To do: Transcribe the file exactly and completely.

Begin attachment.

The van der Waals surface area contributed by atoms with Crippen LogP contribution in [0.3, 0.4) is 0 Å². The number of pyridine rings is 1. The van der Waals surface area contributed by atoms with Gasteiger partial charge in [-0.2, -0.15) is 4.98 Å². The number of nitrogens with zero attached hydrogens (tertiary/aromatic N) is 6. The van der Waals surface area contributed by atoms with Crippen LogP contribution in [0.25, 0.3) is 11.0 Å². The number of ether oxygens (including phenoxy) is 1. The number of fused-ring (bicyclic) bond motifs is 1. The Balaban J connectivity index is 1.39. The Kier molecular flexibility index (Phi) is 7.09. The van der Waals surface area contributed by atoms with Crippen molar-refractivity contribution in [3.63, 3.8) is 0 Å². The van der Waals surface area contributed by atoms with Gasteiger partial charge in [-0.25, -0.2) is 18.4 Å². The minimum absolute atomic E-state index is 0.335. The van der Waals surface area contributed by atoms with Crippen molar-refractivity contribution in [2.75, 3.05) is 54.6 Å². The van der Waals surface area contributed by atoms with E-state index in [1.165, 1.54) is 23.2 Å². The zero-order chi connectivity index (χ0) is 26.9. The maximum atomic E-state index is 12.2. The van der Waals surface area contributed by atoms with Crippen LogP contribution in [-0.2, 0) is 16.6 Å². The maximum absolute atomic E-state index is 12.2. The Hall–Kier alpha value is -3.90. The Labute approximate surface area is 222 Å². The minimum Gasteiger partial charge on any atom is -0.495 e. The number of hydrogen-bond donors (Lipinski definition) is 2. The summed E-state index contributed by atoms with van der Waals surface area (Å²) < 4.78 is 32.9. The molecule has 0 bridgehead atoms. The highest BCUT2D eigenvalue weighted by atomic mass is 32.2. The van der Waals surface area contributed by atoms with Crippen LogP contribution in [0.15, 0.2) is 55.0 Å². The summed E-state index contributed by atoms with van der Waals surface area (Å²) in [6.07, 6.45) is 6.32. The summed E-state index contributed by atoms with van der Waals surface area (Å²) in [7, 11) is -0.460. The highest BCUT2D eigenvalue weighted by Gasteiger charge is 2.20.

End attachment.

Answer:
The van der Waals surface area contributed by atoms with Crippen LogP contribution in [0.3, 0.4) is 0 Å². The number of pyridine rings is 1. The van der Waals surface area contributed by atoms with Gasteiger partial charge in [-0.2, -0.15) is 4.98 Å². The number of nitrogens with zero attached hydrogens (tertiary/aromatic N) is 6. The van der Waals surface area contributed by atoms with Crippen LogP contribution in [0.25, 0.3) is 11.0 Å². The number of ether oxygens (including phenoxy) is 1. The number of fused-ring (bicyclic) bond motifs is 1. The Balaban J connectivity index is 1.39. The Kier molecular flexibility index (Phi) is 7.09. The van der Waals surface area contributed by atoms with Crippen molar-refractivity contribution in [3.63, 3.8) is 0 Å². The van der Waals surface area contributed by atoms with Gasteiger partial charge in [-0.25, -0.2) is 18.4 Å². The minimum absolute atomic E-state index is 0.335. The van der Waals surface area contributed by atoms with Crippen molar-refractivity contribution in [2.75, 3.05) is 54.6 Å². The van der Waals surface area contributed by atoms with E-state index in [1.165, 1.54) is 23.2 Å². The zero-order chi connectivity index (χ0) is 26.9. The maximum atomic E-state index is 12.2. The van der Waals surface area contributed by atoms with Crippen LogP contribution in [-0.2, 0) is 16.6 Å². The maximum absolute atomic E-state index is 12.2. The Hall–Kier alpha value is -3.90. The Labute approximate surface area is 222 Å². The minimum Gasteiger partial charge on any atom is -0.495 e. The number of hydrogen-bond donors (Lipinski definition) is 2. The summed E-state index contributed by atoms with van der Waals surface area (Å²) < 4.78 is 32.9. The molecule has 0 bridgehead atoms. The highest BCUT2D eigenvalue weighted by atomic mass is 32.2. The van der Waals surface area contributed by atoms with Crippen LogP contribution in [0.15, 0.2) is 55.0 Å². The summed E-state index contributed by atoms with van der Waals surface area (Å²) in [6.07, 6.45) is 6.32. The summed E-state index contributed by atoms with van der Waals surface area (Å²) in [7, 11) is -0.460. The highest BCUT2D eigenvalue weighted by Gasteiger charge is 2.20.